Wolfram|Alpha: Systematic knowledge, immediately computable.

Thursday, May 6, 2010

Steganography, GKNOVA6 Style.

The recent viral marketing campaign of GKNOVA6, believed by many to be related to the upcoming Call of Duty game has used cleverly disguised messages to hint at something. What, no one is sure of at this point. One of the messages, itself some kind of hint, has a message hidden within it, revealed by temporal frequency analysis. Details of this can be seen at the entry at BashandSlash. Hiding information in plain sight (plain 'hearing' in this case) like this using techniques such as changing bits of sound or image files or otherwise embedding the information is known as Steganography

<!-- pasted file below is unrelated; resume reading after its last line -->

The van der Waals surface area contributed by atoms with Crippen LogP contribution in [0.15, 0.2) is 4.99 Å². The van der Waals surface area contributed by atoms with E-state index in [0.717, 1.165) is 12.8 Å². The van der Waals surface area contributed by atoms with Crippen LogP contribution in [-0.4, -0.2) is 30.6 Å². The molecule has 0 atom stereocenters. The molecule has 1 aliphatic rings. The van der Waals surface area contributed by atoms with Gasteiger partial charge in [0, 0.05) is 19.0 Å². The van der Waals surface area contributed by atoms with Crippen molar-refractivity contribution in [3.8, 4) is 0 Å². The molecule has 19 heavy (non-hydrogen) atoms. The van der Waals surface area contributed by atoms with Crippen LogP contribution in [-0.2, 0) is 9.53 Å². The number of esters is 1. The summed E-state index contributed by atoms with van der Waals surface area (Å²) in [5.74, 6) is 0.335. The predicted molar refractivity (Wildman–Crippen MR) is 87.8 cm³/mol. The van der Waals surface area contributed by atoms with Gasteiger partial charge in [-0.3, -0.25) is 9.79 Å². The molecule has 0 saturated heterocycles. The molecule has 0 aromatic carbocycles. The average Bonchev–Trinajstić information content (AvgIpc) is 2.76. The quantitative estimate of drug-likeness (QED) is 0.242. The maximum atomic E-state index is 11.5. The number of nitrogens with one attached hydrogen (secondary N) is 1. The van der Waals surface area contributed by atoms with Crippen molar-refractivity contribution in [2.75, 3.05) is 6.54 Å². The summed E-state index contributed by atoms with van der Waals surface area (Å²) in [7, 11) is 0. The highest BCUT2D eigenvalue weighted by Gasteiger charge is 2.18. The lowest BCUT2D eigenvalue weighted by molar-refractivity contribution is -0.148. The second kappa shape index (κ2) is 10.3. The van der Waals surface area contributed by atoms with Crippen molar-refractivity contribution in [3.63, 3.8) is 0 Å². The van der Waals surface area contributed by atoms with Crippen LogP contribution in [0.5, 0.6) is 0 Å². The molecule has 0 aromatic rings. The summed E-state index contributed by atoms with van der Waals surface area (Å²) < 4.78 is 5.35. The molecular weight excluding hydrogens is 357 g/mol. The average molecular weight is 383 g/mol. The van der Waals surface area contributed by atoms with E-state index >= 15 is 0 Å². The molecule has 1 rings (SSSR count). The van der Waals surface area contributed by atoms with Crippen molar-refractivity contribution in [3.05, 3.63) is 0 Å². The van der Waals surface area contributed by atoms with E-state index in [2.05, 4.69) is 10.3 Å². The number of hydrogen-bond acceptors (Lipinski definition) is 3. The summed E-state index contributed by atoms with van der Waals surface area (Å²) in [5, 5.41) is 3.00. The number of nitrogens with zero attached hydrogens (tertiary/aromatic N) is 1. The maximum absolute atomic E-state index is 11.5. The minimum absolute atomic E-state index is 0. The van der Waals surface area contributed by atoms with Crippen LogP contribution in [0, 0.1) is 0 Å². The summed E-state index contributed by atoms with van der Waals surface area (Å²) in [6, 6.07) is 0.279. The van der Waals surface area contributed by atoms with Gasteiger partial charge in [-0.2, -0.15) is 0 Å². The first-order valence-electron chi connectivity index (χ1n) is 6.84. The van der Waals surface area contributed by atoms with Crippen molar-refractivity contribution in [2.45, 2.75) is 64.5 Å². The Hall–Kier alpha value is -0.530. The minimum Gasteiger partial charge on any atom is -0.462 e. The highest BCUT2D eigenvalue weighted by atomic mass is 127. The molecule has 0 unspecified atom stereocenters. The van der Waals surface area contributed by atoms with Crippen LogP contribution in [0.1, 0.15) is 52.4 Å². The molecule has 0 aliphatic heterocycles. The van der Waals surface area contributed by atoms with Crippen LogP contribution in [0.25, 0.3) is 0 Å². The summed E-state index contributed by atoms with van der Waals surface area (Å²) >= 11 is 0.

Frankly, it's pretty obvious listening at GKNOVA6 that there's something under the covers. I decided to try my hand at this in a less obvious way. Here's a clip of Amazon Rain Forest Sounds. Click to listen, or right click and 'save as' to download if you want to analyze it. There is a repeating message hidden in it: the name of the site that first made me aware of GKNOVA6. The message is hidden as sounds that when appropriately analyzed reveal the actual text of my message. I think the low-level synthesized audio I used for these 'messages' would pretty easily pass the natural sound test and be undetected for most listeners. The louder one stands out a bit on purpose, so you can hear what the 'message' sounds like embedded with the real rain forest sounds.